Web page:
Yates v. Traeger Pellet Grills
MEMORANDUM DECISION AND ORDER denying Defendant's 243 Emergency Motion to Stay. Notwithstanding this denial, the Court will extend the due date for Traeger's opposition to Plaintiffs' Motion for Partial Summary Judgment until December 1, 2023. Signed by Judge Dale A. Kimball on 11/13/2023. (eat)
IN THE UNITED STATES DISTRICT COURT
FOR THE DISTRICT OF UTAH, CENTRAL DIVISION
Michael Yates, et al.,
ORDER DENYING MOTION TO STAY
Case No. 2:19-cv-00723-DAK
District Judge Dale A. Kimball
Traeger Pellet Grills,
Presently before the Court is Defendant Traeger Grills, LLC’s, “Emergency Motion to Stay
Proceedings.”1 Plaintiffs Michael Yates and Norman L. Jones’ filed an Opposition.2 The Court
finds oral argument will not be helpful in determining the Motion. See D.U. Civ. R. 7-1(g). Having
considered the parties’ briefing and the applicable law, the Court will deny Defendant’s Motion to
Stay for the reasons set forth below.
The parties agree that Defendant’s request for a stay, pending its Rule 23(f) request for
discretionary appeal before the Tenth Circuit, is governed by a “flexible application” of the fourfactor balancing test used in the context of preliminary injunctions,3 namely:
(1) whether there is a substantial likelihood that the movant will succeed on the
merits of the claims/appeal; (2) whether the movant will suffer irreparable injury
if an injunction/stay does not issue; (3) whether others will suffer harm if an
injunction/stay is granted; and (4) whether the public interest will be furthered by
ECF No. 243.
ECF No. 251.
ECF No. 243 at 3–4; ECF No. 251 at 1 (citing Sherman v. Trinity Teen Sols., Inc., No. 2:20-CV215, 2022 WL 19039113, at *1 (D. Wyo. Dec. 6, 2022)).
Sherman v. Trinity Teen Sols., Inc., No. 2:20-CV-215, 2022 WL 19039113, at *1 (D. Wyo. Dec.
6, 2022). Defendant does not persuade the Court that these factors militate in favor of a stay.
First, and most significantly, Defendant identifies no irreparable injury in the absence of
a stay. Defendant suggests its litigation expenses constitute irreparable harm. Yet it has long
been the law that “[m]ere litigation expense, even substantial and unrecoupable cost, does not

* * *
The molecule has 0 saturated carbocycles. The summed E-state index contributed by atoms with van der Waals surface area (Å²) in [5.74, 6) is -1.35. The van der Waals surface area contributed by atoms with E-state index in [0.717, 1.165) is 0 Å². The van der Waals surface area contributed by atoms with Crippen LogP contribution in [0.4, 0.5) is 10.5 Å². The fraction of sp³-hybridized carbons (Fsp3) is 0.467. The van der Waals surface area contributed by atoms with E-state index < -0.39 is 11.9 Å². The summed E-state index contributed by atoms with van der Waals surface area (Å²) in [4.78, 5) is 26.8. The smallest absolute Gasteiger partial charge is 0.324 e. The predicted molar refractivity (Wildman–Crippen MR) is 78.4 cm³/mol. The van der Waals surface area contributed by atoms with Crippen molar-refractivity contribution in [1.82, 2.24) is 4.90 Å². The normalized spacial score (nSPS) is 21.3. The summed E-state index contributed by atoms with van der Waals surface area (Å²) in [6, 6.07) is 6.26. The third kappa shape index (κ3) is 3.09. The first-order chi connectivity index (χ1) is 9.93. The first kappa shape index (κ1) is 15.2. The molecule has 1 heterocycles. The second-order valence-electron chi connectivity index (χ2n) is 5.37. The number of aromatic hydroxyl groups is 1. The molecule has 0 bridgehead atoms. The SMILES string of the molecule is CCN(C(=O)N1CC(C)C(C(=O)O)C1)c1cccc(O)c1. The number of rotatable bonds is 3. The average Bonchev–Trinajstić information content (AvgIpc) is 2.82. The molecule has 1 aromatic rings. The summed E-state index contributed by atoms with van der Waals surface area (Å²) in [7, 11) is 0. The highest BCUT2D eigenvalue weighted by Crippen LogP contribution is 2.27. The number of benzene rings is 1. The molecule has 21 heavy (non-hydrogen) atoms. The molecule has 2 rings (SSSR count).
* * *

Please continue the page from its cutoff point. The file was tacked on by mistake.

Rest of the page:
constitute irreparable injury.” Renegotiation Bd. v. Bannercraft Clothing Co., 415 U.S. 1, 24
(1974); see Coinbase, Inc. v. Bielski, 599 U.S. 736, 746 (2023). Even under the “flexible
approach” suggested by the parties, the Court finds such expenses do not constitute irreparable
injury. Defendant identifies no other potential irreparable harm.
Second, Defendant asserts Judge Jenkins’ conclusion that damages could be proved on a
class-wide basis was “manifestly erroneous.” The Sherman case notes this “‘is a difficult
standard to meet’ and there is a ‘high bar for doing so.’” 2022 WL 19039113, at *1. Even
without wading into the appropriate level of scrutiny of experts at the class-certification stage,
the Court finds Defendant has not met its burden here. As Judge Jenkins noted, the relative
market prices of Defendant’s pellets and its competitors’ pellets demonstrate Defendant’s pellets
sell at prices similar to pure wood products (consistent with the representations on Defendant’s
bags) and at a premium to blended or flavored products (consistent with the content of
Defendant’s bags). For example, Defendant’s mesquite pellets, comprised of a base wood (such
as alder or oak) and flavored with mesquite oil, sell for the same price as pellets made from pure
mesquite wood. See ECF No. 237 at 11–12. Similarly, Defendant’s hickory pellets, represented
to be “100% pure” or “all natural” hickory, sell at a premium to products advertised as a hickory
blend, which is what Defendant’s pellet bags actually contain. See id. at 7, 12. This Court
agrees with Judge Jenkins’ finding that the price differential constituted sufficient evidence that
damages could be measured on a class-wide basis. By reference to these examples, one can
compare the price of what Defendant offered (“100% pure” or “all natural” mesquite or hickory)
with the price of what consumers received (base wood with added flavor or a hickory blend).
Defendant offers no authority or satisfactory explanation to show this finding–that comparative
market prices afford a basis for finding damages can be proved on a class-wide basis–is
Third, the Court finds the risk of harm to others and the public interest factors are
effectively neutral here. Neither party points to any significant harm or public interest not
implicated in every case in which a stay is considered.
Based on the foregoing, the Court DENIES Defendant’s Emergency Motion to Stay. (ECF
No. 243). Notwithstanding this denial, the Court will extend the due date for Traeger’s opposition
to Plaintiffs’ Motion for Partial Summary Judgment until December 1, 2023.
DATED this 13th day of November 2023.
Dale A. Kimball
United States District Judge
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